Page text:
- An electronic mechanism introduced in Vietnam to distribute payments for forest environmental services (PFES) may lower transaction costs and enable a higher frequency of payouts. These e-payments may also reduce corruption prevalence compared to cash, depending on the precise conditions of their implementation.
- The effectiveness of e-payments in preventing potential corruption becoming a reality is partly dependent on building a support system with the participation of all stakeholders in all steps of PFES implementation.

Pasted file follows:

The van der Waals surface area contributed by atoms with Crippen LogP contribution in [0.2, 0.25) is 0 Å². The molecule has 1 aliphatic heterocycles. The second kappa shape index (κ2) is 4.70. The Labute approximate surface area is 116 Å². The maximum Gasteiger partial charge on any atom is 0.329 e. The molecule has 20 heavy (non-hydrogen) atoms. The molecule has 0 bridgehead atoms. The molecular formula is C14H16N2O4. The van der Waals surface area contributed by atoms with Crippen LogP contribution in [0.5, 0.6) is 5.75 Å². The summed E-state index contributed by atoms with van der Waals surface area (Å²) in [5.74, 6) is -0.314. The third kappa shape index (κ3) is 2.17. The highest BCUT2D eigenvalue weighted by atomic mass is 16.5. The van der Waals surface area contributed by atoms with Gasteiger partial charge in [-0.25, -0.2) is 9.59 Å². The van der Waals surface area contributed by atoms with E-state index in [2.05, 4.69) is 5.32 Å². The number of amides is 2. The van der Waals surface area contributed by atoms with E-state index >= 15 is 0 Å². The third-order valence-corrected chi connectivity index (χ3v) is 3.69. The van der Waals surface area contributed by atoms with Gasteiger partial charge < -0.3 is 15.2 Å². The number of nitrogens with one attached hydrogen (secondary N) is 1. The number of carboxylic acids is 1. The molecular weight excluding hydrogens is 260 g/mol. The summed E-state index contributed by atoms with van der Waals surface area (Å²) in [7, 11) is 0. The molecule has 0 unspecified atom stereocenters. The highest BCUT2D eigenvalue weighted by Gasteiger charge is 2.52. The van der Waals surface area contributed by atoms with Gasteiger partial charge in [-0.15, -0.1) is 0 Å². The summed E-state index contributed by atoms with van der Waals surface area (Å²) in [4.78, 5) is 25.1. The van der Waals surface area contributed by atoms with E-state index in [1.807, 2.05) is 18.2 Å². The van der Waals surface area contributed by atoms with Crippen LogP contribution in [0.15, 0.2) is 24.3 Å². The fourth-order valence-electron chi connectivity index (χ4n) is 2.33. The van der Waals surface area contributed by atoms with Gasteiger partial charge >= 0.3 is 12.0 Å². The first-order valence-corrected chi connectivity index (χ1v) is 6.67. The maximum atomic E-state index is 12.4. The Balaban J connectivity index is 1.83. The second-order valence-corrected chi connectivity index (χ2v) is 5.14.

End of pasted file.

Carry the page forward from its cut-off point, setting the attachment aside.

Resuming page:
- E-payments could take socio-economic conditions better into account at subnational implementation sites in Vietnam. Doing so may help discourage at least some forms of corruption by optimising the conditions in which e-payments are used.
- More broadly, PFES benefits represented only a small share of the total incomes of households at our study sites. PFES benefits were unable to make up for the economic opportunities (some of which are illegal) forest owners lost by participating in the scheme. This aspect may challenge forest owners’ participation in PFES and underlines that e-payments are only one aspect of a consistent, equitable and effective legal regime for forest protection and development.